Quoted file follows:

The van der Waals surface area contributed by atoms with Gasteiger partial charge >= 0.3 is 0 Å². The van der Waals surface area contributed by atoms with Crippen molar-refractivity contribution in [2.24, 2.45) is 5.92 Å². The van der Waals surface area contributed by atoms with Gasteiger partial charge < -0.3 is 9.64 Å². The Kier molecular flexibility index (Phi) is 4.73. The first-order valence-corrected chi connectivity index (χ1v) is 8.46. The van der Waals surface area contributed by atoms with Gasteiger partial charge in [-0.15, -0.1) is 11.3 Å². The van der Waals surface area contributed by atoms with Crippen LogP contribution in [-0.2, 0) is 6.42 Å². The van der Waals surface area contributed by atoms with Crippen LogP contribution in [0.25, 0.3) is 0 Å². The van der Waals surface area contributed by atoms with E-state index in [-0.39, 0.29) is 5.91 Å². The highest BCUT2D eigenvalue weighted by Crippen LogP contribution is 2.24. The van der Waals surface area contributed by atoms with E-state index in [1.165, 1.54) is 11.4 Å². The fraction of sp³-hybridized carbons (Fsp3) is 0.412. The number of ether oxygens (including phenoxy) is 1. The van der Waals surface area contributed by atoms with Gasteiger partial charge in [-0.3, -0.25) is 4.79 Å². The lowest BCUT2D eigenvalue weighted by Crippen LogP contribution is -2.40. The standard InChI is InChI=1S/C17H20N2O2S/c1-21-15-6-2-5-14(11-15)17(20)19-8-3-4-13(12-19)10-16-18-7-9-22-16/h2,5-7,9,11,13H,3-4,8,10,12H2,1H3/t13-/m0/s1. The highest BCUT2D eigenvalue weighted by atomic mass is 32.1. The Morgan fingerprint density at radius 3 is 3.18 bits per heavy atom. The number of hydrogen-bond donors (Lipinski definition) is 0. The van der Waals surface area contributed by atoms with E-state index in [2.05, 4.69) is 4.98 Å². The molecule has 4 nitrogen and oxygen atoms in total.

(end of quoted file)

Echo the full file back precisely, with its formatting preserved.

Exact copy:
The van der Waals surface area contributed by atoms with Gasteiger partial charge >= 0.3 is 0 Å². The van der Waals surface area contributed by atoms with Crippen molar-refractivity contribution in [2.24, 2.45) is 5.92 Å². The van der Waals surface area contributed by atoms with Gasteiger partial charge < -0.3 is 9.64 Å². The Kier molecular flexibility index (Phi) is 4.73. The first-order valence-corrected chi connectivity index (χ1v) is 8.46. The van der Waals surface area contributed by atoms with Gasteiger partial charge in [-0.15, -0.1) is 11.3 Å². The van der Waals surface area contributed by atoms with Crippen LogP contribution in [-0.2, 0) is 6.42 Å². The van der Waals surface area contributed by atoms with Crippen LogP contribution in [0.25, 0.3) is 0 Å². The van der Waals surface area contributed by atoms with E-state index in [-0.39, 0.29) is 5.91 Å². The highest BCUT2D eigenvalue weighted by Crippen LogP contribution is 2.24. The van der Waals surface area contributed by atoms with E-state index in [1.165, 1.54) is 11.4 Å². The fraction of sp³-hybridized carbons (Fsp3) is 0.412. The number of ether oxygens (including phenoxy) is 1. The van der Waals surface area contributed by atoms with Gasteiger partial charge in [-0.3, -0.25) is 4.79 Å². The lowest BCUT2D eigenvalue weighted by Crippen LogP contribution is -2.40. The standard InChI is InChI=1S/C17H20N2O2S/c1-21-15-6-2-5-14(11-15)17(20)19-8-3-4-13(12-19)10-16-18-7-9-22-16/h2,5-7,9,11,13H,3-4,8,10,12H2,1H3/t13-/m0/s1. The highest BCUT2D eigenvalue weighted by atomic mass is 32.1. The Morgan fingerprint density at radius 3 is 3.18 bits per heavy atom. The number of hydrogen-bond donors (Lipinski definition) is 0. The van der Waals surface area contributed by atoms with E-state index in [2.05, 4.69) is 4.98 Å². The molecule has 4 nitrogen and oxygen atoms in total.